As one of Guest's lesser ensemble comedy works the film within a film here is actually pretty funny. The plot of the movie being made is about a daughter's confession of her lesbianism to her ailing mother upon coming home for a traditional holiday. Such issue driven content must be Oscar rewarded, right? So goes the premise here - funny in spurts - some of which spurts have studio exec Martin Gibb (Ricky Gervais) suggesting that they should "tone down the Jewishness" - hence the title and holiday change. Insinuated online Oscar buzz goes to the heads of the cast of "Home For Thanksgiving" particularly to unfortunately and cruelly named Marilyn Hack (Catherine O'Hara) and pretentious veteran actor Victor Allan Miller (Harry Shearer). From the evidenced quality (or lack of) in said film within film we can see way in advance how their fortunes (or lack of) will turn out.
9. “The Orchid Thief” in ADAPTATION (Dir. Spike Jonze, 2002)
It could be argued that this entire movie is a movie within a movie here - it is hard to see where the screenplay Charlie Kaufman (Nicholas Cage) is writing ends and his brother Donald's (also Cage) begin. Hired to adapt Susan Orlean's (Meryl Streep) bestselling "The Orchid Thief" Kaufman sweats bullets on how exactly to make a story out of a story-less book. He declares "I don't want to cram in sex or guns or car chases or characters learning profound life lessons or growing or coming to like each other or overcoming obstacles to succeed in the end." His brother Donald is working on a populist thriller called "The 3". When Charlie realizes that Donald may have the accessible keys to making his work adaptable they collaborate and the movie concludes with sex, guns, a car chase, characters growing, coming to like each other, learning profound life lessons, and overcoming obstacles to succeed in the end. Charlie: “I’ve written myself into my screenplay.” Donald: “That’s kind of weird, huh?”
10. “The Mutants of 2051 AD” in STRANGE BREW (Dirs. Rick Moranis & Dave Thomas, 1983)
SCTV's beloved beer-swilling Canadian spokesmen Doug and Bob McKenzie introduce their new movie at the beginning of STRANGE BREW. It's a cheapie sci-fi epic set in the future after a worldwide holocaust. We see Bob (Moranis) drive their beat-up van suspended on very visible wires through what he calls "the forbidden zone" - "I was kinda like a one man force, eh? Like Charlton Heston in OMEGA MAN. Did you see it? It was beauty." The film breaks down, the audience revolts wanting their money back and STRANGE BREW regresses to a regular comedy setting. Too bad - if they kept the non-existant budget sci-fi thing going through the whole movie we might have really had a classic here.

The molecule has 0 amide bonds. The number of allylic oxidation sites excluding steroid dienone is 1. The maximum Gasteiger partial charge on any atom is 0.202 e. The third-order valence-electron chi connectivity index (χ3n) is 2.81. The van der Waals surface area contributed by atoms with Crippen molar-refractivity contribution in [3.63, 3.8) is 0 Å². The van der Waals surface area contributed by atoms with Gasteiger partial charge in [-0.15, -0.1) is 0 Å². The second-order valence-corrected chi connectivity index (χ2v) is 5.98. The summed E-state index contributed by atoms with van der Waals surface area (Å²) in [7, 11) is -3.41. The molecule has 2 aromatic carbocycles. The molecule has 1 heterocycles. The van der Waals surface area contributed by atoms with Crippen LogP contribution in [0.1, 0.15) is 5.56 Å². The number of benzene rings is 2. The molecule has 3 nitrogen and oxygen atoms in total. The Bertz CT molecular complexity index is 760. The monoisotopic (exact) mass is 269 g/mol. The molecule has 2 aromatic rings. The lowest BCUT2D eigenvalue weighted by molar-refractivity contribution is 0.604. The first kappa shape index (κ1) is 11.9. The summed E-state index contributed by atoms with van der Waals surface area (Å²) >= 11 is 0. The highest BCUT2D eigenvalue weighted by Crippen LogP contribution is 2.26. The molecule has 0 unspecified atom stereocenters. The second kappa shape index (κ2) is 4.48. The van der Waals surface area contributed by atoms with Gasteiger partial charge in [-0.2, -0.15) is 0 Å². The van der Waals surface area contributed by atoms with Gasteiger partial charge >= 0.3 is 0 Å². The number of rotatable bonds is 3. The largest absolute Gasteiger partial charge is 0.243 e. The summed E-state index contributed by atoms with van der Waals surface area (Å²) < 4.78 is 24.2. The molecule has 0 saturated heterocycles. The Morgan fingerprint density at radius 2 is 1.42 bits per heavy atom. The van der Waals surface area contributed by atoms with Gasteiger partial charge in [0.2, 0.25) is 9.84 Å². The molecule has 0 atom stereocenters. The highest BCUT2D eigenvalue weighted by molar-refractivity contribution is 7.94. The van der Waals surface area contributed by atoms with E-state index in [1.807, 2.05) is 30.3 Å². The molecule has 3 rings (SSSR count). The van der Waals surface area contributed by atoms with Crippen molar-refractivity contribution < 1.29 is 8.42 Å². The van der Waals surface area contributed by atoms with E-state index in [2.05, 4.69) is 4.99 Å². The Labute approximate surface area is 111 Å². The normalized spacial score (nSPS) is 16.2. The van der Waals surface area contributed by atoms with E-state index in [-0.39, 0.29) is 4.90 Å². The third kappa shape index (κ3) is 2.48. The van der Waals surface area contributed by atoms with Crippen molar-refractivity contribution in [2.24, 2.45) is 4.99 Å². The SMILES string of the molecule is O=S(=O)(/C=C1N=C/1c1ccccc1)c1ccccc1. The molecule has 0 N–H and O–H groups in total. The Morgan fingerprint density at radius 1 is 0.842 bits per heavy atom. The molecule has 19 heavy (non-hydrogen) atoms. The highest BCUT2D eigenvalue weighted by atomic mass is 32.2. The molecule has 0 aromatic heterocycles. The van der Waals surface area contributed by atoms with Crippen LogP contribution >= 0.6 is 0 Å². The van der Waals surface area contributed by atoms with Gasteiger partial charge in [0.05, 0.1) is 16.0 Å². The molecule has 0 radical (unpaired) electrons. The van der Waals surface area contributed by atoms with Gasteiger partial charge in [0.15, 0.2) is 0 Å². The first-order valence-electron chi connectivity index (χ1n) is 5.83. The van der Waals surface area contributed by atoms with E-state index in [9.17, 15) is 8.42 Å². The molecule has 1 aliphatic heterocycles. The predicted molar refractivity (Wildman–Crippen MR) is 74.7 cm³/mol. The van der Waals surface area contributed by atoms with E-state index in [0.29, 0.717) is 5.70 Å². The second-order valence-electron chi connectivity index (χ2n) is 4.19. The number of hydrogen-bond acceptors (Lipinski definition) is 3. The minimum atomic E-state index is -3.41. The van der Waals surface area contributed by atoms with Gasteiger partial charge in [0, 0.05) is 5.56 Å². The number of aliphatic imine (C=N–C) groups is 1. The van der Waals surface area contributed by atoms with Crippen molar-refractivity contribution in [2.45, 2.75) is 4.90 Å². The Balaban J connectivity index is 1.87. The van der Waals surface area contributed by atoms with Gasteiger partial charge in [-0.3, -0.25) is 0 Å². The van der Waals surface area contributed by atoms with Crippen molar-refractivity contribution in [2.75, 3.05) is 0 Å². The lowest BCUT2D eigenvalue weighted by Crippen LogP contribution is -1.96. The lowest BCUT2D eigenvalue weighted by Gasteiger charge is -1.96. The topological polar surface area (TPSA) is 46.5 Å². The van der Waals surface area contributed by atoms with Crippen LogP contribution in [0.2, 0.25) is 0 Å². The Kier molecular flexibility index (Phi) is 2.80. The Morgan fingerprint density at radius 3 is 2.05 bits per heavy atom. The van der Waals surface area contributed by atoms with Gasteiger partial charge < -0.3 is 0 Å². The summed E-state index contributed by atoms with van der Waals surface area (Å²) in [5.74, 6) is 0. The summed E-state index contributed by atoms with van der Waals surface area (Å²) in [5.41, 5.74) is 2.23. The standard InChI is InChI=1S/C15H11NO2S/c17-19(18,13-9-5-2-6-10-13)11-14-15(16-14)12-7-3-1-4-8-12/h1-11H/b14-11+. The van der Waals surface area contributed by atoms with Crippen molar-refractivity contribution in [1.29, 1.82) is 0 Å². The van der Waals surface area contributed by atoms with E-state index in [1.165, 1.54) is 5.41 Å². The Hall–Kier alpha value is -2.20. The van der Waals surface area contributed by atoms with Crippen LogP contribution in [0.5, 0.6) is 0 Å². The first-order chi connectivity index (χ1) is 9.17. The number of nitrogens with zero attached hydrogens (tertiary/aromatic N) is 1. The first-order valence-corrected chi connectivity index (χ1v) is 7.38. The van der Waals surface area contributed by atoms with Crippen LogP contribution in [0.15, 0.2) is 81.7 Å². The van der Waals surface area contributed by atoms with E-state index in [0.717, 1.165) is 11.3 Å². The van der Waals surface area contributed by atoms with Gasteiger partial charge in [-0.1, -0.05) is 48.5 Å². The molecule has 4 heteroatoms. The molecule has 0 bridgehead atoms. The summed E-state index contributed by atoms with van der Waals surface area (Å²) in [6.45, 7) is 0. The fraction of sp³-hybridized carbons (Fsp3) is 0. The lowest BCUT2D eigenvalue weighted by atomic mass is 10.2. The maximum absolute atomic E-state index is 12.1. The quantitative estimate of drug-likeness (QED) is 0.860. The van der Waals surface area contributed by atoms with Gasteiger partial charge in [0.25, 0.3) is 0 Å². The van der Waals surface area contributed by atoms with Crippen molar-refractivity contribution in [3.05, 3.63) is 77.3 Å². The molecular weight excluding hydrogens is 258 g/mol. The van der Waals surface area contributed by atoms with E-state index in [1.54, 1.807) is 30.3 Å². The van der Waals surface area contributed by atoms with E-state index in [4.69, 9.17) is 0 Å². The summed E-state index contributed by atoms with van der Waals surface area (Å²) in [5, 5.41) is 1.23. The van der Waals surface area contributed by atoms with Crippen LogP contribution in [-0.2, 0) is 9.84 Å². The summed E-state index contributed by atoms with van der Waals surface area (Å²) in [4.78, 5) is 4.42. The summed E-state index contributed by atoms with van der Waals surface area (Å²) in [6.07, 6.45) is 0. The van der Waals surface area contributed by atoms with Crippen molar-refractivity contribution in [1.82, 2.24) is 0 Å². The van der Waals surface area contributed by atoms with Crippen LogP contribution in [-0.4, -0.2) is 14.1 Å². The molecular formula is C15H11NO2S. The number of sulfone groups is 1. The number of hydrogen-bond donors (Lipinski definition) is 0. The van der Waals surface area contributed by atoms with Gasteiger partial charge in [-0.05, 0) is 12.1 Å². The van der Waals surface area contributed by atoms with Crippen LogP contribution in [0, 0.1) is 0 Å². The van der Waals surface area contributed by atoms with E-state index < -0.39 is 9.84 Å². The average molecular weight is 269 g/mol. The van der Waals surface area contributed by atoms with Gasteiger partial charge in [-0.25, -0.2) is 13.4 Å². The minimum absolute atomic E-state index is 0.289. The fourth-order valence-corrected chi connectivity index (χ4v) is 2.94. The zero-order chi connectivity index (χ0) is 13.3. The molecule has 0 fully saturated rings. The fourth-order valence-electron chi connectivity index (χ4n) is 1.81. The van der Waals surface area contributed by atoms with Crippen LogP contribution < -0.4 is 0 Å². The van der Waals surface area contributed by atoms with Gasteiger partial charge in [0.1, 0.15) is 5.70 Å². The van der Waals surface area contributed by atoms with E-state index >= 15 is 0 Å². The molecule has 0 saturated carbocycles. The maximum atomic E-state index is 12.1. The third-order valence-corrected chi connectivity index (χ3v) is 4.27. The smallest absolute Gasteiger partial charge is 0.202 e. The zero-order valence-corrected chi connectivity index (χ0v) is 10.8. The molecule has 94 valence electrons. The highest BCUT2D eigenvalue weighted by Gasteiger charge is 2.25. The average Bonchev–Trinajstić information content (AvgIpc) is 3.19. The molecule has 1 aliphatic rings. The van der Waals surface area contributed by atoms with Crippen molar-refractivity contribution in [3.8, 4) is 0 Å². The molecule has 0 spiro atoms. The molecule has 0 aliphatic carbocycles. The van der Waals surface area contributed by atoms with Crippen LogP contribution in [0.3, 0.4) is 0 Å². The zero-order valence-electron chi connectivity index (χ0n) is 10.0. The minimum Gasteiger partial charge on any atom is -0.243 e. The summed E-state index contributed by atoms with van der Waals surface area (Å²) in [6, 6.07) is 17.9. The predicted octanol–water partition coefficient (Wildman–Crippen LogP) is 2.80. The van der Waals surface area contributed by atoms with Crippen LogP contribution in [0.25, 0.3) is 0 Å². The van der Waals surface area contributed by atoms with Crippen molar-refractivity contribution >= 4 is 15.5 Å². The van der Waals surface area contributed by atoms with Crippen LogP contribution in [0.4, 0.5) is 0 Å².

Goodman, again. He is surely the meta-man to go to for fictional film appearances! "Stab" in SCREAM 2 (Dir. Wes Craven, 1997) Robert Rodriguez filmed the film-within-a-film here that dramatized the events of the first SCREAM. Also it should be noted that SCREAM 3 which was the series concluder also featured the fictional series concluder "Stab 3: Return to Woodsboro."
Also: “Tristram Shandy” in TRISTHAM SHANDY: A COCK AND BULL STORY (Dir. Michael Winterbottom, 2005) and "Raving Beauty" in CECIL B. DEMENTED (Dir. John Waters, 2001)
Dishonorable Mention : S1m0ne (Dir. Andrew Niccol, 2002) Computer generated actress Simone (Rachel Roberts) created by washed-out film maker Viktor Taransky (Al Pacino) stars in 3 fictional films - "I Am Pig", "Sunrise Sunset", and "Eternity Forever". What we see of them is just as unconvincing as she is. "Jack Slater IV" in LAST ACTION HERO (Dir. John McTiernan, 1993) The less said about this Schwarzenegger dud the better. Don't know why I even brought it up. "Time Over Time" in AMERICA’S SWEETHEARTS (Dir. Joe Roth, 2001) Diddo.